Today we learned that Sony has sold off their PC business, although from the sounds of it (and certainly for anyone outside Japan) Vaio PCs are just history. In my view this is a healthy development. Too many airlines with too many seats meant that under anything other than ideal conditions an airline couldn’t sell a seat for enough money to make a profit. So it was a race to the bottom in prices, but also in service and customer-friendly policies. And lots of trips to bankruptcy court. It took industry consolidation, and discipline from the remaining players, to start that industry on a path back to health. And it definitely is still a work in progress. The PC industry has some of the same business dynamics, and I wish the comparisons ended there.
It’s too easy to get into the PC business and too hard to differentiate products within it. The good news has been a race to the bottom in prices, but that has brought with it mediocrity in design, spotty quality, crapware, crapware, and more crapware, and incredible customer confusion as they try to figure out what the difference is between two PCs priced 2x-3x differently. And no PC maker is healthy on a per-unit profitability basis, except for Apple of course. Apple, via its monopoly on OS X, has very different market dynamics than anyone running a broadly available operating system can achieve.
Assume a company developed a supersonic transport and created their own airline around it, refusing to sell to other airlines. They would have a unique service for which they could charge a premium, and assuming they found the price point for maximizing revenue and profitability and maintained margin over market share discipline, they could become the most profitable airline in the world (by a wide margin). That’s because all other airlines would be flying the same Boeing and Airbus planes with the same characteristics, economics and competition for the same passengers to fill their seats.
In the computing world we have that supersonic transport airline equivalent, Apple with IOS and OS X. Then we have the numerous minimally undifferentiated companies flying “Boeing” (Microsoft Windows and Windows Phone) and “Airbus” (Google Android and Chrome OS). So we have the race to the bottom with all its negatives and a problem with sustainable profitability and health for all PC makers.
Part of the solution in the PC industry is the same one that is happening in the airline industry. You need fewer players and you need the remaining ones to exercise increased discipline (that it, margins over market share). And once you’ve achieved that, and have a few healthy participants, they can focus on greater innovation, better service, higher quality, etc. as differentiators.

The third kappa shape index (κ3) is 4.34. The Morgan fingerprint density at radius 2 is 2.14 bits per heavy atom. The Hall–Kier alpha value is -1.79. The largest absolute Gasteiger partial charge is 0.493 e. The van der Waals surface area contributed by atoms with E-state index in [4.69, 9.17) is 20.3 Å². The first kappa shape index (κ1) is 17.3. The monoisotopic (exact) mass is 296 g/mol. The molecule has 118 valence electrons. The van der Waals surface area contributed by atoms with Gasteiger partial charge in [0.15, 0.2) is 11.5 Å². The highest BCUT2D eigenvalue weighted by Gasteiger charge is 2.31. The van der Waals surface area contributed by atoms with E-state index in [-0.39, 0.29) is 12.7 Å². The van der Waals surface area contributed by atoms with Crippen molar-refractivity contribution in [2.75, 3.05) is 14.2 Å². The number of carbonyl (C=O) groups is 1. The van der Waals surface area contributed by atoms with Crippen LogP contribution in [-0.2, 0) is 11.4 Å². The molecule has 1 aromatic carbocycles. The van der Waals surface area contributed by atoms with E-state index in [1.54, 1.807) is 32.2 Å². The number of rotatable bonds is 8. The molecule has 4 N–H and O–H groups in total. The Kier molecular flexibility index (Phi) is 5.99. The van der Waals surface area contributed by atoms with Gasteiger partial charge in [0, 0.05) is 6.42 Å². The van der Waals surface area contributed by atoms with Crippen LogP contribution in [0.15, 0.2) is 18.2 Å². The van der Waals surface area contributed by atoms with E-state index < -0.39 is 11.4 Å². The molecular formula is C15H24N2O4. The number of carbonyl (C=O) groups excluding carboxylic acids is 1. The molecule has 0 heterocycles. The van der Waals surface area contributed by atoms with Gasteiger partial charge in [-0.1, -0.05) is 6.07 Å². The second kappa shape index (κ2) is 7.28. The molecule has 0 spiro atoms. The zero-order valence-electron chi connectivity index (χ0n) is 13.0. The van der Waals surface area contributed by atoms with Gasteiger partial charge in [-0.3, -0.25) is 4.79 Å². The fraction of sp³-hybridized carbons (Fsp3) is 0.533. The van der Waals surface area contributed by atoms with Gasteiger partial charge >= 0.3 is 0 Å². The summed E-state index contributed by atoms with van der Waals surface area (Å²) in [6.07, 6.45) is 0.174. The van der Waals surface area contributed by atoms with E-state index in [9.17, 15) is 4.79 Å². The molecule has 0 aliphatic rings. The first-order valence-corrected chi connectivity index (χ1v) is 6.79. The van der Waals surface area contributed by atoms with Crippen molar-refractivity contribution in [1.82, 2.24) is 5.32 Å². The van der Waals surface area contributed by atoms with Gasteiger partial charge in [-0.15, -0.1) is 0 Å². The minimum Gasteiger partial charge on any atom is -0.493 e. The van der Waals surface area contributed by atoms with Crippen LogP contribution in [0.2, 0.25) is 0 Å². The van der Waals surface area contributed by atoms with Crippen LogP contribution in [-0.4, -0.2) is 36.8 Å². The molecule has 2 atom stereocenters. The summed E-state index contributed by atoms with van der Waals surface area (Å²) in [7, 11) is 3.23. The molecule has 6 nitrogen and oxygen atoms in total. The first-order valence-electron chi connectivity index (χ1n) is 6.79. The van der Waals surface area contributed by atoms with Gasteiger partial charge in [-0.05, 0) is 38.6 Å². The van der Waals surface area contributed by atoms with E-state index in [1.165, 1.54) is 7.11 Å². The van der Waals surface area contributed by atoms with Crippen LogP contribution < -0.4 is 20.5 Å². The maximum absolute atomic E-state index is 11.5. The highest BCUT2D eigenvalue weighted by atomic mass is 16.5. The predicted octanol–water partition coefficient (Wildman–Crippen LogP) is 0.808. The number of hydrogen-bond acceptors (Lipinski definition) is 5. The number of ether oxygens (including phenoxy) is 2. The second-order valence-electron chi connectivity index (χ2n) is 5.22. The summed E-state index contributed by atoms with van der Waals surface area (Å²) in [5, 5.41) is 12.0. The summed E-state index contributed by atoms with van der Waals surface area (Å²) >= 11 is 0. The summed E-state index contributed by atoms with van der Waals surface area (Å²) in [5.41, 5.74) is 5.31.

The problem with Sony is that while they imagined themselves as the airline with a supersonic transport all they really had was the same old 737s and A330s with better paint jobs and prettier interiors. They tried to use that to justify supersonic transport like premium prices over their competitors, but potential customers generally found the premium greater than the perceived value. This indirectly added to the mindset that, just as with airline tickets, customers go for the lowest price and ignore the other differentiators.
On top of the general problem that Sony hasn’t even been delivering what they promised; I think over the last few years they just failed to introduce breakthrough products. Why is it that Dell and Lenovo are leading the charge on 8″ Windows tablets? Even in the 10″ space Sony was essentially a non-player. And their 2-in-1s featured some of the oddest, and least usable, design choices any player brought to the table. Pay more, get less. Does that really work?
I’m not an Apple fanboy, but I do believe you get value for the extra money Apple demands. The question with Apple is “do you value those things enough to justify the extra cost, plus the negatives that come from leaving the Windows ecosystem”? For 5-10% of the world’s population the answer is yes. And Apple has per-unit profitability to make it interesting to focus on that 10% rather than get into a price war trying to go for the other 90%. Sony was not Apple.
Sony leaving the playing field creates opportunity for others. Everyone needs excellent cost control, but not everyone needs to be an ultra-low cost carrier. With Sony out of the picture other PC makers can look at trying to push a little more into the premium PC space. Samsung already seems on its way out of the Windows world, or at least on its way to niche player status. Perhaps we can lose one more global PC maker, such as Acer, which would really open the door to a healthier PC industry. A Dell or HP will continue their focus shift more towards enterprises, or perhaps re-find their MoJo in the consumer space (as Dell seems to have done with the Venue 8 Pro) and take advantage of a smaller set of competitors to become both more aggressive and profitable. Lenovo will continue their march to being the top global player. And Microsoft can take the niche that Sony always wanted, providing premium products, but at competitive yet profitable prices. ASUS could regain its footing, perhaps becoming the global “Low Cost Carrier”. Specialized ultra low-price local market players could thrive with less pressure on the “majors” to compete with them primarily on price.
Of course Sony is leaving the PC world but is remaining in the Android Mobile Device world. Acer, if it left the PC world, would remain in the Android and ChromeOS worlds. There is an overabundance of players in the Android (and increasingly ChromeOS) world, Yet only Samsung is making serious money. They’ll have their shakeout eventually, but right now we need to see the Windows PC world rationalized. Sony’s departure indicates that is really starting to happen.